Several weeks before NAB, reports surfaced of testing of a 2-VSB modulation system in Shanghai, China. These reports suggested that the system was performing at a level equal to or better than the DVB-T system that is delivering television content to busses in Shanghai. Then it was announced that a nearly identical system would be demonstrated at NAB. The system is called a half-rate system, as its total throughput is 9Mb/s, roughly half of the 19.3Mb/s throughput for 8-VSB. All of these bits were said to support both portable and mobile reception. According to a white paper available on the Linx Web site, like DVB-T, the 2-VSB system can support a mixture of services that are more or less robust for fixed, portable/mobile, and low complexity data receivers.
Several U.S. companies participated in the demonstration. Linx provided the modulator and receivers. Microsoft provided two bitstreams compressed using their WMV9 compression technology, a 5.8Mb/s stream of 1280×720@24p HD source with 5.1 surround sound, and a 1.3Mb/s standard definition real-time encoding of the NTSC feed from KFBT, the Las Vegas Sinclair Broadcast station used to host the full-power digital broadcast. Microsoft also provided a “mobile theater,” which is normally used to promote their Windows Media technology. The van was outfitted with a single cross dipole antenna, about 12 inches in diameter, feeding a Linx receiver. Spectra Rep hosted an off-air demo in the Microsoft booth using a rooftop antenna. Linx used a cross dipole antenna to receive the broadcast in their booth.
Unfortunately, the demonstration was plagued with glitches. One of the major contributing factors was multipath interference. Looking at a spectrum analyzer, one could see strong (near 0dB) echoes, apparently reflecting off of the huge hotels along the strip. The Linx receivers connected to the fixed and indoor antennas were able to deal with this, but the mobile demo was plagued with frequent breakups, due to a combination of factors. As the cross dipole antenna moved through the constellation of primary signals and echoes, it would alternately lock onto one or the other. Depending on where the vehicle stopped it might lose signal, while moving just a few feet would restore service. The problem was compounded by the structure of the HD stream prepared by Microsoft. The stream used a long GOP structure of about 10 seconds. If the receiver buffer emptied out due to loss of signal, it could take up to 10 seconds after re-establishing lock to refresh the buffer and re-establish picture. Audio service was somewhat more reliable, as was the 1.3Mb/s SD stream.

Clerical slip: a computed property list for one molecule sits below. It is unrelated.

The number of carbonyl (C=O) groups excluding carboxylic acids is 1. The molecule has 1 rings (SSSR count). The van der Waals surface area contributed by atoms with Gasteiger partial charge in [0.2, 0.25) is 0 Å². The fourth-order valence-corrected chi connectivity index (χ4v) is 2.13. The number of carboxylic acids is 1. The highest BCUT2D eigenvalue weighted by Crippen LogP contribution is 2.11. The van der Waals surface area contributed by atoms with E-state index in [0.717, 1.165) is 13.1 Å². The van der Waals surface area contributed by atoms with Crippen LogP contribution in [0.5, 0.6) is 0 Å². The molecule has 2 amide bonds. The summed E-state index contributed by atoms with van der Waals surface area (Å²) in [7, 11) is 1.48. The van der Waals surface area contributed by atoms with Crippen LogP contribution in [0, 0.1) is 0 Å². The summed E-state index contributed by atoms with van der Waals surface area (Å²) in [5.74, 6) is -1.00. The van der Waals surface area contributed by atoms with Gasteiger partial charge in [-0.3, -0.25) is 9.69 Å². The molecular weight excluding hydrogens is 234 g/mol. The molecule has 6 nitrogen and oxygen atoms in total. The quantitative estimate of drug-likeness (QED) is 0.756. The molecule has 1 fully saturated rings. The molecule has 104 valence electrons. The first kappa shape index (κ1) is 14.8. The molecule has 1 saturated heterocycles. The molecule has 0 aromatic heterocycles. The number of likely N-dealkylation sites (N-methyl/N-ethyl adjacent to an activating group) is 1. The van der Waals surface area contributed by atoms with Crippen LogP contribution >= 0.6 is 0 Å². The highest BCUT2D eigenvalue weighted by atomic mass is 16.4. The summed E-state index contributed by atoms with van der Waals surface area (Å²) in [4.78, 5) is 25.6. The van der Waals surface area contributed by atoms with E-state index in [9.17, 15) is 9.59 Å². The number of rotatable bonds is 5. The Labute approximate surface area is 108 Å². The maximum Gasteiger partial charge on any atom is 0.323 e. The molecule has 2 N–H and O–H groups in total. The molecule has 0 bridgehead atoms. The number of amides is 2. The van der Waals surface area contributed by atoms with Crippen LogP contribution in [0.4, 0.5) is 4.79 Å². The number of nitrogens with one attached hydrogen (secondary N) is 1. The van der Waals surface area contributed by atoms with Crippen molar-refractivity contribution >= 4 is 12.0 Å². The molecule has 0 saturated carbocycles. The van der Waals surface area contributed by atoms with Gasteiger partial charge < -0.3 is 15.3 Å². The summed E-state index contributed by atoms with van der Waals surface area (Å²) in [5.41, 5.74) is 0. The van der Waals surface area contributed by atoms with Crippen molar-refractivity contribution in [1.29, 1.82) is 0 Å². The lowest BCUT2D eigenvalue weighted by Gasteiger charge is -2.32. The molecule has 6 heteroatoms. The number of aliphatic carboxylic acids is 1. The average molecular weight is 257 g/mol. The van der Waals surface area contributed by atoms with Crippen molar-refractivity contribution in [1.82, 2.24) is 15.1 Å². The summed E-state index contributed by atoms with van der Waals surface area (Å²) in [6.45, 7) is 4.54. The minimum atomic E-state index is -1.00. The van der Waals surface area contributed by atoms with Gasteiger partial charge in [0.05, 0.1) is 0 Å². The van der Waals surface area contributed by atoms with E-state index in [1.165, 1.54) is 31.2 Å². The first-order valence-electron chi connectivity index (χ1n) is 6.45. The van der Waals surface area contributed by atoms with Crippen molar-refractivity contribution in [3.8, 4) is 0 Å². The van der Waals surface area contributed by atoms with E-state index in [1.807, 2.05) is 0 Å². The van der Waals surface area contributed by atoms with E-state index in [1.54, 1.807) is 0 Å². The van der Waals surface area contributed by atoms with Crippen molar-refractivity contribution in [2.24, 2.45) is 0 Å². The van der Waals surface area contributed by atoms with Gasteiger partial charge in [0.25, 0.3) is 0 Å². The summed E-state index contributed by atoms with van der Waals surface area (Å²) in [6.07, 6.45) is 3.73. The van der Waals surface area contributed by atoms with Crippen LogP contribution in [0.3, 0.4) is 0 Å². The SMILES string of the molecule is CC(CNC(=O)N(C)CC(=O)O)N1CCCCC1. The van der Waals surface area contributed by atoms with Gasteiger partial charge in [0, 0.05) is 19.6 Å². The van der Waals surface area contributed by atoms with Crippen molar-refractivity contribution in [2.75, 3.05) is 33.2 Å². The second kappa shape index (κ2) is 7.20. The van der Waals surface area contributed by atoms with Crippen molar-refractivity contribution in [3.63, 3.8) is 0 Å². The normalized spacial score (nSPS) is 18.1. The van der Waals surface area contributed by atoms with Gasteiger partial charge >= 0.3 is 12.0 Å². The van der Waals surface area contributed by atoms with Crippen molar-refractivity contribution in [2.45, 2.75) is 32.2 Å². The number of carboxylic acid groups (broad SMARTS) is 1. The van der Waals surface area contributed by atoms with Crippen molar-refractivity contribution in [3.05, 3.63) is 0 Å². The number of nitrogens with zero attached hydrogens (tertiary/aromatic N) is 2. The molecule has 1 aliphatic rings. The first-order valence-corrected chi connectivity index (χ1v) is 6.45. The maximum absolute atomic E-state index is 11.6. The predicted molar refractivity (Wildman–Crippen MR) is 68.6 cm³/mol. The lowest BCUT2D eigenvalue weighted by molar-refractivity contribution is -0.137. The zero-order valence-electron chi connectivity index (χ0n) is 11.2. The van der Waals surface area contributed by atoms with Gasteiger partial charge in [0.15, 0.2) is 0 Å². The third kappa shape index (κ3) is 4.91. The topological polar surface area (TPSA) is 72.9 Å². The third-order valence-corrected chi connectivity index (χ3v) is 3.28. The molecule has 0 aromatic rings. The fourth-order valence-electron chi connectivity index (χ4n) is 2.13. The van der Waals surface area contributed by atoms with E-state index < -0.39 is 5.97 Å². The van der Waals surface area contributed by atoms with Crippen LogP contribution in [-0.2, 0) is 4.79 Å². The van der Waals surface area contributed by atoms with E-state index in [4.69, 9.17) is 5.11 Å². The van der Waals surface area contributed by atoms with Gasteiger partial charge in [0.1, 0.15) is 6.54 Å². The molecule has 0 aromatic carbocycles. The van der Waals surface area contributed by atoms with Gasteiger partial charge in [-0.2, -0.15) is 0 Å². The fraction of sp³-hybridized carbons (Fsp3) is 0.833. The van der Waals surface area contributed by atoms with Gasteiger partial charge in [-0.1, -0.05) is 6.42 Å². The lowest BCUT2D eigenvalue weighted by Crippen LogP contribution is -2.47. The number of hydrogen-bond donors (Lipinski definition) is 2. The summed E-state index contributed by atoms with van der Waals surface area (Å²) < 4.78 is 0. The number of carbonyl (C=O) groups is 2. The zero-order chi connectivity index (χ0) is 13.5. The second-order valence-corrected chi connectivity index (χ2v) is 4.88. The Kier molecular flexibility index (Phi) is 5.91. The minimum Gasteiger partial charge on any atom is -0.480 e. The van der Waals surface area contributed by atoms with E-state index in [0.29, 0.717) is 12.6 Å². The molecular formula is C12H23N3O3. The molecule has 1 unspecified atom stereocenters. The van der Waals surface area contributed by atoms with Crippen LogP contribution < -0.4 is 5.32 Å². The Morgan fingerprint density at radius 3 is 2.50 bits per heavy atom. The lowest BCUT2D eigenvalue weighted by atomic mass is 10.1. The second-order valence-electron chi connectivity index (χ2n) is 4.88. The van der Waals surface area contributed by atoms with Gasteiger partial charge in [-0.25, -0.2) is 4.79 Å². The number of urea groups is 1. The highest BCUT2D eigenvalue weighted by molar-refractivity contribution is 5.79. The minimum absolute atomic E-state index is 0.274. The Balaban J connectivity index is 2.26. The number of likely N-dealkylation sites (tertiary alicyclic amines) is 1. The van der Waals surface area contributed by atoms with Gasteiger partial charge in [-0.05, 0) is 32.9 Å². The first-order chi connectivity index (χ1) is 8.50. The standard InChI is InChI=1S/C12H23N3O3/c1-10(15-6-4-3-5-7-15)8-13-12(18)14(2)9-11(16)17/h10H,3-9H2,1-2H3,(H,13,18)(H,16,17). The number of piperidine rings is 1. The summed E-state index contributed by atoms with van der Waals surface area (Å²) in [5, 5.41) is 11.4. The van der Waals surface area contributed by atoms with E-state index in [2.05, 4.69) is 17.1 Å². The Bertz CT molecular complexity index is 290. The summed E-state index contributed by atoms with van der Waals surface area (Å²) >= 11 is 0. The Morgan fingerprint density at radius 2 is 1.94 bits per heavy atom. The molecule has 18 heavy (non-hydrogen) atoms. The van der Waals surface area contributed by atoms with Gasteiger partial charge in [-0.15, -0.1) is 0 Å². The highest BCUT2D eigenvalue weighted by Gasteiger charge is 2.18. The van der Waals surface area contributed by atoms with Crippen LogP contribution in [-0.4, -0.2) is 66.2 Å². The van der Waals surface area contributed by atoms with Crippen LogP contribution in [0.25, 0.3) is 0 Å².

According to Linx and Microsoft, the mobile reception problems can be overcome using a diversity antenna system. While this is the most promising demonstration of robust reception of a single carrier transmission system to date, it clearly did not equal the DVB-T demonstration that took place three years earlier.
While the demonstration did little to impress the NAB audience, it does demonstrate that the consortium working to leapfrog the ATSC and DVB-T standards is making progress. There are several key issues that are being addressed in the systems developed by this international consortium:
Evolutionary advancements in the underlying digital modulation and video coding technologies
The development of new intellectual property that will allow them to bypass the royalties associated with the implementation of “first generation” digital terrestrial broadcast (DTTB) standards such as DVB-T and ATSC
The ability to deploy DTTB systems that are more flexible and cost-effective than first-generation standards. (This is of particular concern to the developing economies of the countries involved in this development partnership.)
It is still too early to tell what impact, if any, this may have on countries that have already committed to first-generation standards. There are already strong indications that DBS systems around the world may leapfrog themselves and move to next-generation compression technologies, replacing the millions of set-top boxes they have deployed. In turn, this is likely to force the cable MSOs to do the same to prevent further erosion of their subscriber base. Meanwhile, U.S. broadcasters seem resigned to having cable and DBS deliver their bits to the masses.
With all of this going on, the ATSC is moving the ball forward on the compatible 8-VSB enhancements that it has been considering. The proposal from Zenith and ATI Technologies has been advanced to a ballot of the T3 technology committee. If it survives this ballot it will then be presented to the entire membership for ballot. This enhancement will reduce the 8-VSB payload by 3Mb/s in order to provide a robust channel with 1.5Mb/s throughput. It is claimed that portable receivers and indoor antennas can receive the robust channel reliably, but it does not support mobile reception.
Craig Birkmaier is a technology consultant at Pcube Labs, and hosts and moderates the OpenDTV Forum.
Linx Electronics White paper on 2-VSB system: